Oil prices gained more than $1 on Thursday, trading below seven-year highs hit earlier this week, as fresh developments on the Russia-Ukraine crisis sparked concerns that supported prices.
Brent crude rose 73 cents, or 0.75%, to $97.57 a barrel at 0130 GMT, after soaring as high as $98.08.
U.S. West Texas Intermediate (WTI) crude futures jumped 85 cents, or 0.9%, to $92.95 a barrel, after rising to as much as $93.50.
U.S. Secretary of State Antony Blinken has said he believes Russia will invade Ukraine within hours after separatists on Wednesday asked for Russian help to repel “aggression” and as explosions rocked the breakaway eastern city of Donetsk.
Russia is the world’s second-largest oil producer, which mainly sells crude to European refineries, and is the largest supplier of natural gas to Europe, providing about 35% of its supply.
Adding to tensions, hundreds of Ukraine computers have been hit by data-wiping software as part of what country officials said was an intensifying wave of hacks aimed at the country as Russia massed troops around its borders.
“After a lull yesterday where the Russia-Ukraine situation fell out of the headlines, its inevitable reemergence overnight has caused a flight to safety once again and lifted oil over fears of a disruption in global energy supplies,” said Jeffrey Halley, senior market analyst at OANDA.
“One factor that could act as a temporary brake on prices is the Iran nuclear deal with rumours swirling around that a new agreement could be announced, possibly as early as this week,” he added. “However Ukraine fears, and their wider ramifications will continue to support oil prices which remain a solid buy on dips.”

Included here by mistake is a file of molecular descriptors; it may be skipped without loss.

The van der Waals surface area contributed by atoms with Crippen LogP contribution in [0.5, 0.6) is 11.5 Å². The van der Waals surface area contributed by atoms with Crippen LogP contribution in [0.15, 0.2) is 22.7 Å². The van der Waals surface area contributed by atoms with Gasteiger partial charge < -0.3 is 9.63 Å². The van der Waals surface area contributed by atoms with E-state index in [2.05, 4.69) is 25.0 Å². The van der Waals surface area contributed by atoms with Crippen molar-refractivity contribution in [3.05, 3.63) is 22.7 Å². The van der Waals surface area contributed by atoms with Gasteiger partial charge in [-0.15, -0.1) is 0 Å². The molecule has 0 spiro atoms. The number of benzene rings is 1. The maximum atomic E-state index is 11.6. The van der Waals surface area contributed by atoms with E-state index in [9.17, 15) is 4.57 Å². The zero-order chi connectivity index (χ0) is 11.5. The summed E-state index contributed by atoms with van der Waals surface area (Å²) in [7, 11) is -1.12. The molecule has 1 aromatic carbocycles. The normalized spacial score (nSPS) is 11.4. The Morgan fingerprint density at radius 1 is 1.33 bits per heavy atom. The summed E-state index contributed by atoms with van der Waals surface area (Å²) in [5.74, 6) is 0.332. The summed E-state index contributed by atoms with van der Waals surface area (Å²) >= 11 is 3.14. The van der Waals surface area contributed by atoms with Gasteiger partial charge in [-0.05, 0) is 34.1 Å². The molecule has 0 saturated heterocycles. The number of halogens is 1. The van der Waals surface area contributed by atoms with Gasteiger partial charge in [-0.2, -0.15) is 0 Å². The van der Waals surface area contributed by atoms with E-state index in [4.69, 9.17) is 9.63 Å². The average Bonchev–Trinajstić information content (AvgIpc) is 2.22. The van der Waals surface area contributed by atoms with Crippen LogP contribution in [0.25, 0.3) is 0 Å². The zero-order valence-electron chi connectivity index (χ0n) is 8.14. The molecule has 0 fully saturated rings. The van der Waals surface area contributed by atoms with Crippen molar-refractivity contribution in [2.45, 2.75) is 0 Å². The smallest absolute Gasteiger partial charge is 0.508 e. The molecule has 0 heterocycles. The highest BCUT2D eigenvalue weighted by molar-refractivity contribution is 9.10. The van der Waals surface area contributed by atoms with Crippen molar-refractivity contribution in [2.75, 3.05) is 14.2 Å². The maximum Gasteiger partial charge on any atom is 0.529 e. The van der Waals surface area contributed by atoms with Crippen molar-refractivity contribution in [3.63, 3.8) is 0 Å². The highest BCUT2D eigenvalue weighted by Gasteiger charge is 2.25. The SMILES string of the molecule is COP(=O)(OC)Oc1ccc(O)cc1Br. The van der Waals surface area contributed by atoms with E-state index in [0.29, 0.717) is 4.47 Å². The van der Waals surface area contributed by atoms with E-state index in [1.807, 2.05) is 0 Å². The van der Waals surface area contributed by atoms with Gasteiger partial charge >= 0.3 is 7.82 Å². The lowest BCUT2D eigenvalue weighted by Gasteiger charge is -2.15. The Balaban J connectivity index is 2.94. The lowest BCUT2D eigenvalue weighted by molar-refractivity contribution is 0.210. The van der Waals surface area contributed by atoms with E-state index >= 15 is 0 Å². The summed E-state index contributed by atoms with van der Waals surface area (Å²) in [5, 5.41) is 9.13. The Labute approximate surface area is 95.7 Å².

The U.S. and Iran have been engaged in indirect nuclear talks in Vienna, in which a deal could lead to the removal of sanctions on Iranian oil sales and increase global supply.
Iran on Wednesday however urged Western powers to be “realistic” in talks to revive the 2015 nuclear deal, and said its top negotiator was returning to Tehran for consultations, suggesting a breakthrough in its discussions is not imminent.
Additionally, U.S. crude stockpiles rose 6 million barrels last week while distillate stocks fell, according to market sources who were citing American Petroleum Institute figures late on Tuesday.
Ahead of government data on Thursday, analysts forecast a 400,000-barrel build in crude and a drawdown in fuel stockpiles. [EIA/S]
Gasoline inventories rose by 427,000 barrels and distillates stockpiles fell by 985,000 barrels, the API data showed according to the sources, who spoke on condition of anonymity.